Review: Altra Lone Peak 2.0
- Incredible Comfort
- Decent Versatility
- Outstanding Traction
- Great Ventilation
- Outsole durability not so great
- Tongue of shoe should extend slightly higher
I just finished backpacking a 56 mile section of the Continental Divide Trail in New Mexico wearing my Altra Lone Peak 2.0 shoes. In 4 days, I never experienced any foot discomfort. From 7000′ to over 10,000 elevations, through sandy, rocky dry desert plains to pine shadow dappled forests and spongy wet high alpine meadows, my feet were happy!
Earlier, these same shoes took me on a delightful hike to the Trampas Lakes and Truchas Peaks region with similarly good results. They have also been my go-to for various trail runs and shorter hikes locally as well as a 1 day, 24 mile transect of the Sandia Range from south to north. Oh yeah, and a precipitous class 4 scramble up el Cabezon!
Based on my experiences, I can heartily recommend the Lone Peak as Strongility-approved outdoor footwear!
The Lone Peak
The Altra Lone Peak is a lightweight, extremely comfortable trail running shoe that crosses over perfectly to backpacking and everyday wear. (I picked up a pair of the Lone Peak 2.5’s and wore them pounding the pavement in Manhattan for several days.)
In November, 2015, I bought the Lone Peak 2.0 on Amazon for $55 in a rather garish canary yellow color. (The cool colors were much more expensive. )
As of this writing, the original pair is still going strong, albeit somewhat ratty looking and with the tread substantially diminished especially in the forefoot of the shoe.
Altra the Company differentiates itself based on two characteristics of it’s footwear: Zero Drop and the Footshape Toebox. While both of these sound rather gimmicky, in the real world, they are quite advantageous.
Zero Drop means that the height of the sneaker stays the same from the front to the back. This is different from the typical raised heel on most athletic footwear. What I like about this feature is that it allows for a more natural stride and better balance especially when descending.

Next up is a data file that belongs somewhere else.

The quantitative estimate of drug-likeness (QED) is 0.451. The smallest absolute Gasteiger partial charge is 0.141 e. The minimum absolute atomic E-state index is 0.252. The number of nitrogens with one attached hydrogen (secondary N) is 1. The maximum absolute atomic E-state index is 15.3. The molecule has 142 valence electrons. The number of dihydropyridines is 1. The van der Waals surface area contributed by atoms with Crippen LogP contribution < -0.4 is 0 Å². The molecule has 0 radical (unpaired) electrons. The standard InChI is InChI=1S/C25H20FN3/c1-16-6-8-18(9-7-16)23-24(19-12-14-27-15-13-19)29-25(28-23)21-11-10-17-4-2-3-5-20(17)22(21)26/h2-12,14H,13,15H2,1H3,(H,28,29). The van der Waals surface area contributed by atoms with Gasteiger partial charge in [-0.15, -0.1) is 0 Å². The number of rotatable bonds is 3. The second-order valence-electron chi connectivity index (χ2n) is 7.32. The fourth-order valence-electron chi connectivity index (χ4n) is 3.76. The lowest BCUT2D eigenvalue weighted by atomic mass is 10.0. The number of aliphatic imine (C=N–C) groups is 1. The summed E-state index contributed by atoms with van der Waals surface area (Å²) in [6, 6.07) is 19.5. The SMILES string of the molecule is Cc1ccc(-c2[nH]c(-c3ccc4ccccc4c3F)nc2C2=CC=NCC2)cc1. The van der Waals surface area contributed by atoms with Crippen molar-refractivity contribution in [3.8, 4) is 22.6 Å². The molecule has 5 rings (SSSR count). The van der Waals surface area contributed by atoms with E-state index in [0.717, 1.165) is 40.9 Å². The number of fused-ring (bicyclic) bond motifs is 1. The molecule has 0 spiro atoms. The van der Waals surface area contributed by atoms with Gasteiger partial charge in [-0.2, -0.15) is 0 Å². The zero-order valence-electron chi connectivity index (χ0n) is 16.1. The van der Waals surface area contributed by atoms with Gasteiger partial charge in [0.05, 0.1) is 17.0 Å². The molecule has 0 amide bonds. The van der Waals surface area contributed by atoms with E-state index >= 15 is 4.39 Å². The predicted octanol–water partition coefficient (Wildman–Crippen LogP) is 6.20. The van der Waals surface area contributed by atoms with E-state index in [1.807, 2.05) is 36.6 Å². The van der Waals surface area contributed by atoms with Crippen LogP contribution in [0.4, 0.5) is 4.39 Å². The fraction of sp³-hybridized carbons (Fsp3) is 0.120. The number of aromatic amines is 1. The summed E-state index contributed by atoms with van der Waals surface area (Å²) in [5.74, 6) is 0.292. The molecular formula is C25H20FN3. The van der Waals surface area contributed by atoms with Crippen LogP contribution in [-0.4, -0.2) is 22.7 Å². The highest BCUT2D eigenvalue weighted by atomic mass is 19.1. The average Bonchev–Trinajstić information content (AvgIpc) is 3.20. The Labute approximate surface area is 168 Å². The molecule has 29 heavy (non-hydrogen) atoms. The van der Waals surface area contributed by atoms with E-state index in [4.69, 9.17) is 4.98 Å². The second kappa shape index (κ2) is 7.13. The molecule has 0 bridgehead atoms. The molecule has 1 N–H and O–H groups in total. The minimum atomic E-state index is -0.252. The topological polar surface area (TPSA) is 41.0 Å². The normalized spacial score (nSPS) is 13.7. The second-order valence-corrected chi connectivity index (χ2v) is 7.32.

The Altra Footshape toebox is simply a wider forefoot area in the shoe that allows the toes to spread as they do when a person walks barefoot. While not “minimalist” footwear, the Altra Lone Peaks do provide for a more bionomic fit than what is commonly available.
I find that this added space in the toebox allows my feet to breathe better, retain less sweaty moisture, and experience less chafing between the toes. Finally, it seems that having added width at the front of the shoe and being able to splay my toes in response to terrain variations increases my lateral ankle stability and helps prevent rolled ankles and sprains.
The upper of the Lone Peak is constructed of a very durable tightly woven mesh type material that permits decent airflow and drys relatively quickly.
Room for improvement: As the pictures indicate, after about a year of use, the soles are substantially worn. Particularly in the forefoot was this wear immediately noticeable. Compared to 2 pairs of Salomon XA Pro’s that I put through the wringer, the Altra’s outsole has been much less durable. Despite what I consider to be premature wear, the traction of the Lone Peak has been and continues to be excellent.
One other minor quibble has to do with the height of the tongue. While finding a nice sweet spot of being properly padded without seeming like a stuffed monstrosity, it should extend a bit further up. It is not a real issue, it just requires a bit of fiddling/tugging on the tongue of the shoe when tying it.
I can heartily recommend the Altra Lone Peak as a trail running all-rounder and a viable alternative to heavy hiking boots. Out of the box comfort is excellent, traction on varied terrain is outstanding, ventilation is great. The durability of the outsole could stand improvement, but is not so bad as to negate the value of the aforementioned attributes.